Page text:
It is again even more recent in America, and was not know until the Europeans established their colonies…. In 1683 it destroyed almost all of the Sasquenahs, one of the bravest nations in all of North America. Their captain-general Tenoughan appeared to have been the first afflicted, and he died of it. The first time that it declares itself in a foreign country, it is ordinarily deadly, as when it caused infection on its debut in Boston and in several English cities.
His observations serve to establish his credentials, credentials he would need to argue against the new and growing practice of inoculation. Dr. Cantwell was practicing at a crucial time in the history of smallpox. A few decades earlier, inoculation against smallpox (also called “variolation”) had been introduced to Western Europe and the Americas. This ancient practice, popularized in the West by the wife of a British diplomat in Asia Minor (Lady Mary Wortley Montagu), was controversial from the beginning. Lady Montagu wrote in one of her letters:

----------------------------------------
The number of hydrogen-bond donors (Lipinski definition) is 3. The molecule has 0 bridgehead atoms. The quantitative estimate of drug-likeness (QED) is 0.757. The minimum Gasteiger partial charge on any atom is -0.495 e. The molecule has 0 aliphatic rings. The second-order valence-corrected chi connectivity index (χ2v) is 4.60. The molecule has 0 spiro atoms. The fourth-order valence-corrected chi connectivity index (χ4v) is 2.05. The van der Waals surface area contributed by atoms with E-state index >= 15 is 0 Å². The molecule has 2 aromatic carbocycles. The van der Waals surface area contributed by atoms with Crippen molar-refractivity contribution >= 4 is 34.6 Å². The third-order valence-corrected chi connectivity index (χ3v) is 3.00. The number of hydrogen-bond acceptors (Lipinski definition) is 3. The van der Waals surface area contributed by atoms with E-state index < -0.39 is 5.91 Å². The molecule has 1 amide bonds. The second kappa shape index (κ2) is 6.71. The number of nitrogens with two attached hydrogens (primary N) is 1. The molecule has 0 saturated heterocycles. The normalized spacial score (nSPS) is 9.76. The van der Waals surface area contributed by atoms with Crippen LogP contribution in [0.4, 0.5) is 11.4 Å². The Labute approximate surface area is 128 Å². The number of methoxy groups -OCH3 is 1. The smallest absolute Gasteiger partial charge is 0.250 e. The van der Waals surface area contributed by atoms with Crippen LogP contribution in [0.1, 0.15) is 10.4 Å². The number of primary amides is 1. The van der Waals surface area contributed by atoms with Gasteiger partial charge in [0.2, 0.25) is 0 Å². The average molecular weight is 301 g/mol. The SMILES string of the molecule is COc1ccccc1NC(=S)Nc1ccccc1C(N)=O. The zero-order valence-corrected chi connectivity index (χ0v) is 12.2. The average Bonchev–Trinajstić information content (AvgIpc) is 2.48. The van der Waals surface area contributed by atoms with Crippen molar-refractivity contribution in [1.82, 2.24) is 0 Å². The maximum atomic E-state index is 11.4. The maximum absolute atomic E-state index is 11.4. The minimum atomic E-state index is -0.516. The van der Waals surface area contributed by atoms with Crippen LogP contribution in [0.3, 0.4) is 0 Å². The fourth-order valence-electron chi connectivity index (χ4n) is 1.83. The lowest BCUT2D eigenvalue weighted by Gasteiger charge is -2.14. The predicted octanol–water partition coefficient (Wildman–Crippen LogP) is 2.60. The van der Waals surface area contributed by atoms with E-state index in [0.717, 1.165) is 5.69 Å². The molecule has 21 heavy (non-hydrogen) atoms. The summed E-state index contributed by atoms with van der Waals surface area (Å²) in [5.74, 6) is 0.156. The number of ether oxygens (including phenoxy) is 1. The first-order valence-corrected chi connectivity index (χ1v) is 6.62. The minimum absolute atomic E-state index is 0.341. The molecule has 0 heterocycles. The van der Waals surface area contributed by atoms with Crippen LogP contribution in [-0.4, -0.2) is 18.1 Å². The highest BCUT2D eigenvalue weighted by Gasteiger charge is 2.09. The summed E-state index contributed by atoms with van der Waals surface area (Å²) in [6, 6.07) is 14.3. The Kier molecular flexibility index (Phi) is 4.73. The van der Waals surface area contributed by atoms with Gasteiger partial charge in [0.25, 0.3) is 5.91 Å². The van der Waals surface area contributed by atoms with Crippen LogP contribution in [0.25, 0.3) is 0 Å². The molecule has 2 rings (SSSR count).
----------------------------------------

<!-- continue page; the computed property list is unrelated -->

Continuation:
. . . I am going to tell you a thing that I am sure will make you wish yourself here. The small-pox, so fatal, and so general amongst us, is here entirely harmless by the invention of ingrafting, which is the term they give it. There is a set of old women who make it their business to perform the operation every autumn . . . . The old woman comes with a nutshell full of the matter of the best sort of small-pox, and asks what veins you please to
have opened . . . . She immediately rips open that you offer her with a large needle . . .
and puts into the vein as much venom as can lie upon the head of her needle . . . . Every
year thousands undergo this operation . . . There is no example of any one that has died in
it; and you may believe I am well satisfied of the safety of the experiment . . . . I am
patriot enough to take pains to bring this useful invention into fashion in England; and I
should not fail to write to some of our doctors very particularly about it, if I knew any one
of them that I thought had virture enough to destroy such a considerable branch of their
revenue for the good of mankind (Montagu 1717).
Essentially, pus was gathered from smallpox victims and introduced in various way into healthy people. This practice was viewed with some suspicion.